The third phase is creating an artificial state in which children can simply act out a function without having to think. This can be done with a mixture of drugs, and a carrot/stick approach of gratification and use of fear and violence as motivations. The children become mere functionaries responding to commands and conditions and do not question what they are told. Because it is a lengthy process that takes place over the course of many months, creating conditions that will reinforce it is essential. The children then need to be subjected to repeated bouts of involvement in fighting, violence, and operational experience in order to become combatants as part of their identity, not just something they “do.” And the more fighting and killing they do, the higher their status in the organization becomes. And with the rise in rank, the identity is strengthen, evolving from an artificially imposed situation to an organic identity. These children are then trained from childhood to become hardcore highly ideological fighters and will then be much more difficult to deradicalize than someone who joined voluntarily at an adult age and for what could be any number of reasons.

The goal here, then, is not only to break down individual children but to reshape the entire society by taking away these boys at a young age and forcing them to grow up in this structure. What is unique about the Houthi strategy is unlike other child recruiting organizations that randomly attack villages and enslave and abduct whomever happens to be in the way, Houthis strategically target particular areas, for instance where there is concern about the loyalty of a particular region or village, so they take these children to make the village more compliant over the concern for their family members or in order to ensure generational fealty in the future. They are thinking about Yemen several generations ahead, which is only possibly if the children are indoctrinated from a very young age.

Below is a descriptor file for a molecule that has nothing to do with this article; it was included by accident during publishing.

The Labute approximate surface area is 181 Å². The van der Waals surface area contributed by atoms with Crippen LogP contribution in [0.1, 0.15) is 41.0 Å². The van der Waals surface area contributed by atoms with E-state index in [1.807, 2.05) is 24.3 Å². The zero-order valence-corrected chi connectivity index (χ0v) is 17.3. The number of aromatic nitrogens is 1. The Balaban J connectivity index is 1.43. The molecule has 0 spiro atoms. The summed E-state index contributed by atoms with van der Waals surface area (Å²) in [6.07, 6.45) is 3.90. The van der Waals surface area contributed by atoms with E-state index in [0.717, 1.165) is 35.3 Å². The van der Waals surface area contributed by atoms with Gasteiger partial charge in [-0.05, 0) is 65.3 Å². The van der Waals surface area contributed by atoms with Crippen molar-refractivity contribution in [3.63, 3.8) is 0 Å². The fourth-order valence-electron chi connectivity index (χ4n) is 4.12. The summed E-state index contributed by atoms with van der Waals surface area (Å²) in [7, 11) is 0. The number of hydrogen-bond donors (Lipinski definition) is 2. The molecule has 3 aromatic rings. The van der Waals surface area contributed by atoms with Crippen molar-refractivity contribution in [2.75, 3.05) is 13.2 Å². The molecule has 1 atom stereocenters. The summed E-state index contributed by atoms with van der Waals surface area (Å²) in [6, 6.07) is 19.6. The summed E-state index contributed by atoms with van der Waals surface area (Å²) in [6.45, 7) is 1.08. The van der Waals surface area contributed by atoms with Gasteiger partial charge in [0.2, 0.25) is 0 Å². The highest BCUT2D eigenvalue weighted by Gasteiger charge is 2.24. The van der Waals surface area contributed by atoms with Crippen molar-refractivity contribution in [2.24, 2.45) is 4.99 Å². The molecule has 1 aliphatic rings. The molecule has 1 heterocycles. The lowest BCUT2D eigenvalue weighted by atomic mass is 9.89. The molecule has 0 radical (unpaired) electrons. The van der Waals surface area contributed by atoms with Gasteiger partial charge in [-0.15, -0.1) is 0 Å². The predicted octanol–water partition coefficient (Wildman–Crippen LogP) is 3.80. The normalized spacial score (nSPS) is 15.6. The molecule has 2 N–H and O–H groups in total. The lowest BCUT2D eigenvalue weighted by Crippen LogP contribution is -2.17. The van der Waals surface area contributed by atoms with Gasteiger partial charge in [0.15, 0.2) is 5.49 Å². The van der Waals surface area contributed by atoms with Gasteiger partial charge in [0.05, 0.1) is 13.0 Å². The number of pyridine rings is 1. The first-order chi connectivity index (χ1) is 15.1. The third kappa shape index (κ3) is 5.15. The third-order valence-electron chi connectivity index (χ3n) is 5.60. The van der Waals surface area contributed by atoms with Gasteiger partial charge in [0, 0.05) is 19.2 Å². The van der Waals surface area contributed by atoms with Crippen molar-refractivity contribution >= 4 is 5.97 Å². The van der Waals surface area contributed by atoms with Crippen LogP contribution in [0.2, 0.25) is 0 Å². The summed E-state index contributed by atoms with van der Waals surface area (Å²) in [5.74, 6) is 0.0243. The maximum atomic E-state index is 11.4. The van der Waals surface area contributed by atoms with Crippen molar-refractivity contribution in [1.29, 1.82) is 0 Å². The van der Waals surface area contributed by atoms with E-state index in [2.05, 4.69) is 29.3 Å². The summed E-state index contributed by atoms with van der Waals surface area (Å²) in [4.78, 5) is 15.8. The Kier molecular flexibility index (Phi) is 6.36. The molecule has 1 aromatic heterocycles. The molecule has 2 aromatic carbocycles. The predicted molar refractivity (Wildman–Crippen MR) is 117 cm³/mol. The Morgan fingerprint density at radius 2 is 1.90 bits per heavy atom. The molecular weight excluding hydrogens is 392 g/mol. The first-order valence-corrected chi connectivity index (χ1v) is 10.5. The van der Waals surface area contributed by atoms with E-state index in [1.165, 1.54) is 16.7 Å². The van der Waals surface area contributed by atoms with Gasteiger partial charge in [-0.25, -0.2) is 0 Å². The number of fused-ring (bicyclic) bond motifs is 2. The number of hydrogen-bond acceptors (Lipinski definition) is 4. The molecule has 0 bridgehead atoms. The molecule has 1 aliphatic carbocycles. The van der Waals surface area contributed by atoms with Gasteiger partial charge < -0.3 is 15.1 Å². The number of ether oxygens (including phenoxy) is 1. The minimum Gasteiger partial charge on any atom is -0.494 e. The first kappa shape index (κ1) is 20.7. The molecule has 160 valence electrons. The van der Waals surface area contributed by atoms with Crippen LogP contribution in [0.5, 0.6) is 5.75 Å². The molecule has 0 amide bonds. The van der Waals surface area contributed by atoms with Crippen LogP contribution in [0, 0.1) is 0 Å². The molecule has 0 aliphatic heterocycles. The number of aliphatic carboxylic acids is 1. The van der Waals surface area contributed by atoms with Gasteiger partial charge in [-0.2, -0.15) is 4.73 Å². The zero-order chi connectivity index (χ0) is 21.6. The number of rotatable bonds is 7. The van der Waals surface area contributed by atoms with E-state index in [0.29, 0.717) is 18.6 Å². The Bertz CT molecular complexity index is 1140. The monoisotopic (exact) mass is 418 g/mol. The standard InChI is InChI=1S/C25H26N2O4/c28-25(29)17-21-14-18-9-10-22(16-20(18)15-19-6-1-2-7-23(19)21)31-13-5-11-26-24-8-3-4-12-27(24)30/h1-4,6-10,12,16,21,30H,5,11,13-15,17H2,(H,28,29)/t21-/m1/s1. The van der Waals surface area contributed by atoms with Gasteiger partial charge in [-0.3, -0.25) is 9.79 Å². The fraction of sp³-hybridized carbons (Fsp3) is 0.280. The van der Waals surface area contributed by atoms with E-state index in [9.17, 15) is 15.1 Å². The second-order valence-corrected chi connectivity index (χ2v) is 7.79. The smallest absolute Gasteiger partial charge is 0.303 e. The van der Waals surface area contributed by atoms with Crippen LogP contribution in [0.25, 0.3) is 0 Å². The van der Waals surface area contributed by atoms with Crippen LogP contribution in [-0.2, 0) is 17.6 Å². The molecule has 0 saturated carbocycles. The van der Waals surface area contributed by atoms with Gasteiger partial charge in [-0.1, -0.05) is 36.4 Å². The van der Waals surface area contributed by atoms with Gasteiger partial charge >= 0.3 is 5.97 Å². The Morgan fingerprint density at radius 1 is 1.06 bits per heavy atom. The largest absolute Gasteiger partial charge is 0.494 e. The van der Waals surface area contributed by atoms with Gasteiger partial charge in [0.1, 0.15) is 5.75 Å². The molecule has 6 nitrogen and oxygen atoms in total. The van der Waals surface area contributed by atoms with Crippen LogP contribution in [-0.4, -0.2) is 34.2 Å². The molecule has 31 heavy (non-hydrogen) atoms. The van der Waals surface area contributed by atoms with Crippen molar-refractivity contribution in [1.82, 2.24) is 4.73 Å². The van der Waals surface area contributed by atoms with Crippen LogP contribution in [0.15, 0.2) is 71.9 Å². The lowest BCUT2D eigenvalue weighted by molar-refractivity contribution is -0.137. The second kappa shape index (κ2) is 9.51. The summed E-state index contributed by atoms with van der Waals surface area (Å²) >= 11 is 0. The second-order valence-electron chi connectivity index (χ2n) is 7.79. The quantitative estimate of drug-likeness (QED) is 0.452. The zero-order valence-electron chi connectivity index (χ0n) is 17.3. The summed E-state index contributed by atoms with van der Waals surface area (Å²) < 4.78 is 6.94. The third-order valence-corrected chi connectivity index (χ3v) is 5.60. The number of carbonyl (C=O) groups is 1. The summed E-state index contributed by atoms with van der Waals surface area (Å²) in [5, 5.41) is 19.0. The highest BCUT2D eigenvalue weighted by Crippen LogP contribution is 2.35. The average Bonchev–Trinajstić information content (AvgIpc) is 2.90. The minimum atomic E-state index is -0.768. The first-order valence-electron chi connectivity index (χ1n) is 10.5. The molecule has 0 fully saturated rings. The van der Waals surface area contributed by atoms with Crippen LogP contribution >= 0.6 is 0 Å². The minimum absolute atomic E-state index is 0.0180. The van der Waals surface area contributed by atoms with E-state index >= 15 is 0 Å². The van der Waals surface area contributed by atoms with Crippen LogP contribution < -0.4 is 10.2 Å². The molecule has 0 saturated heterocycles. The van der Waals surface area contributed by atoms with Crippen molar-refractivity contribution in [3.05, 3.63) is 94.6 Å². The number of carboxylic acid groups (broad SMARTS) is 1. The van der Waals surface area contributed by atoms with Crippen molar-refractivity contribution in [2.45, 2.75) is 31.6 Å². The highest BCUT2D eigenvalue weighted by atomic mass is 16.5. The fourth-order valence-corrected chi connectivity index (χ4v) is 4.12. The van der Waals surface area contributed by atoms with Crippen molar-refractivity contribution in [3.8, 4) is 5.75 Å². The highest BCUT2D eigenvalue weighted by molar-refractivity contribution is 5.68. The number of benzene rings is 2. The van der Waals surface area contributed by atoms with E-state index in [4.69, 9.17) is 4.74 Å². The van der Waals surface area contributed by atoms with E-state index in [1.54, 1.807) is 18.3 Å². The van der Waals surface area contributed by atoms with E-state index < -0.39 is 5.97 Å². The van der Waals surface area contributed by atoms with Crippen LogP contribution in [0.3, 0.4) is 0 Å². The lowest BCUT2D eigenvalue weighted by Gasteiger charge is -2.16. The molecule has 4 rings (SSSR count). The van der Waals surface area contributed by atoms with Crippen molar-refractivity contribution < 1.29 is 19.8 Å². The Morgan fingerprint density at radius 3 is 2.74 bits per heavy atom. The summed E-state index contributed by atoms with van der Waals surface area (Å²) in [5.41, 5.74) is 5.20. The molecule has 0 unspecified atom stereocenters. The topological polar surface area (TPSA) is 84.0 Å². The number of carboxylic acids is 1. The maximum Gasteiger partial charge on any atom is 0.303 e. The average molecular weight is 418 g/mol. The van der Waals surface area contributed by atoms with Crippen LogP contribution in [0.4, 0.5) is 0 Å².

The recruiting is targeted even if it looks random. This is a very novel dynamic, particularly for the Middle East. Interestingly, while unofficially boasting about this recruitment strategy, when speaking to official international organizations such as the UN, Houthis deny taking part in any of this. The Houthis are very opportunistic with adapting their strategy to the circumstances. For example, during the ongoing outbreak of the corona pandemic, while the schools are closed, the Houthis are pushing the parents to send the children to Houthi training camps.

Is this one of the reasons why the Houthis are denying the prevalence of cases and understanding the numbers? Pandemic certainly plays into their plans of reshaping the society, even if the society is ultimately less educated, and dysfunctional. Indeed, the Houthis even encourage the closure of schools to increases their pool of potential recruits. This is not an ad hoc spontaneous way of work; this shows a very long term process and a strategic approach to the takeover of the society and the spread of the ideology and alignment with the Houthis among the rest of the population.

The additional problem, of course, is that in other regions with this issue, there were fewer parties to the conflict, which created more of a choice for the families in how to address the situation and how to survive. With the chaos in Yemen, there is increasing pressure to agree to this pressure in exchange for some level of protection of less predictable and less controlled elements, even if it is a mirage or not, in fact, any lesser of the evils. Indeed, the manipulation of optics is one of the tools the Houthis use to create the perception of offsetting this price of their presence with some limited public benefit.